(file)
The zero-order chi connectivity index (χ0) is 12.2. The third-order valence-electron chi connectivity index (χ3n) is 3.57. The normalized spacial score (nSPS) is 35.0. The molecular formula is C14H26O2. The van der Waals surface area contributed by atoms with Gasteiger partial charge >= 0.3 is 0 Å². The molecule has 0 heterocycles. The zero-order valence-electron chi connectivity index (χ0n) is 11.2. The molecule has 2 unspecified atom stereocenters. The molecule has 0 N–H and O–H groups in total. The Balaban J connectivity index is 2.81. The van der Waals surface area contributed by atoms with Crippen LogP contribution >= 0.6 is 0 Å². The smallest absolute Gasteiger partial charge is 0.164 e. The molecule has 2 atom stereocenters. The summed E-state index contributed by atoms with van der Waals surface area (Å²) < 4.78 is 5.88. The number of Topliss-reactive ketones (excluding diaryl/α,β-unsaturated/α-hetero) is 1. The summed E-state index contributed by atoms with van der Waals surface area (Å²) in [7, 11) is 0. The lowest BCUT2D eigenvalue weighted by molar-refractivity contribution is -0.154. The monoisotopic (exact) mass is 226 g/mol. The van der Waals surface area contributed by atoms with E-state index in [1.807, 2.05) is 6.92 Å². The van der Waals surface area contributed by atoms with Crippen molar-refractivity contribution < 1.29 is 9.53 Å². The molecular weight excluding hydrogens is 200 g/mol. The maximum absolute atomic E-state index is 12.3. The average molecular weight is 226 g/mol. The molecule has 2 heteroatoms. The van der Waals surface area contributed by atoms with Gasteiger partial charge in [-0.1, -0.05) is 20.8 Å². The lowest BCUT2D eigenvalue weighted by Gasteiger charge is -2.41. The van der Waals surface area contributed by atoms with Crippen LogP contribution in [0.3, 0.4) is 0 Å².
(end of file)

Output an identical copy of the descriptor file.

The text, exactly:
The zero-order chi connectivity index (χ0) is 12.2. The third-order valence-electron chi connectivity index (χ3n) is 3.57. The normalized spacial score (nSPS) is 35.0. The molecular formula is C14H26O2. The van der Waals surface area contributed by atoms with Gasteiger partial charge >= 0.3 is 0 Å². The molecule has 0 heterocycles. The zero-order valence-electron chi connectivity index (χ0n) is 11.2. The molecule has 2 unspecified atom stereocenters. The molecule has 0 N–H and O–H groups in total. The Balaban J connectivity index is 2.81. The van der Waals surface area contributed by atoms with Crippen LogP contribution >= 0.6 is 0 Å². The smallest absolute Gasteiger partial charge is 0.164 e. The molecule has 2 atom stereocenters. The summed E-state index contributed by atoms with van der Waals surface area (Å²) < 4.78 is 5.88. The number of Topliss-reactive ketones (excluding diaryl/α,β-unsaturated/α-hetero) is 1. The summed E-state index contributed by atoms with van der Waals surface area (Å²) in [7, 11) is 0. The lowest BCUT2D eigenvalue weighted by molar-refractivity contribution is -0.154. The monoisotopic (exact) mass is 226 g/mol. The van der Waals surface area contributed by atoms with E-state index in [1.807, 2.05) is 6.92 Å². The van der Waals surface area contributed by atoms with Crippen molar-refractivity contribution < 1.29 is 9.53 Å². The molecular weight excluding hydrogens is 200 g/mol. The maximum absolute atomic E-state index is 12.3. The average molecular weight is 226 g/mol. The molecule has 2 heteroatoms. The van der Waals surface area contributed by atoms with Gasteiger partial charge in [-0.1, -0.05) is 20.8 Å². The lowest BCUT2D eigenvalue weighted by Gasteiger charge is -2.41. The van der Waals surface area contributed by atoms with Crippen LogP contribution in [0.3, 0.4) is 0 Å².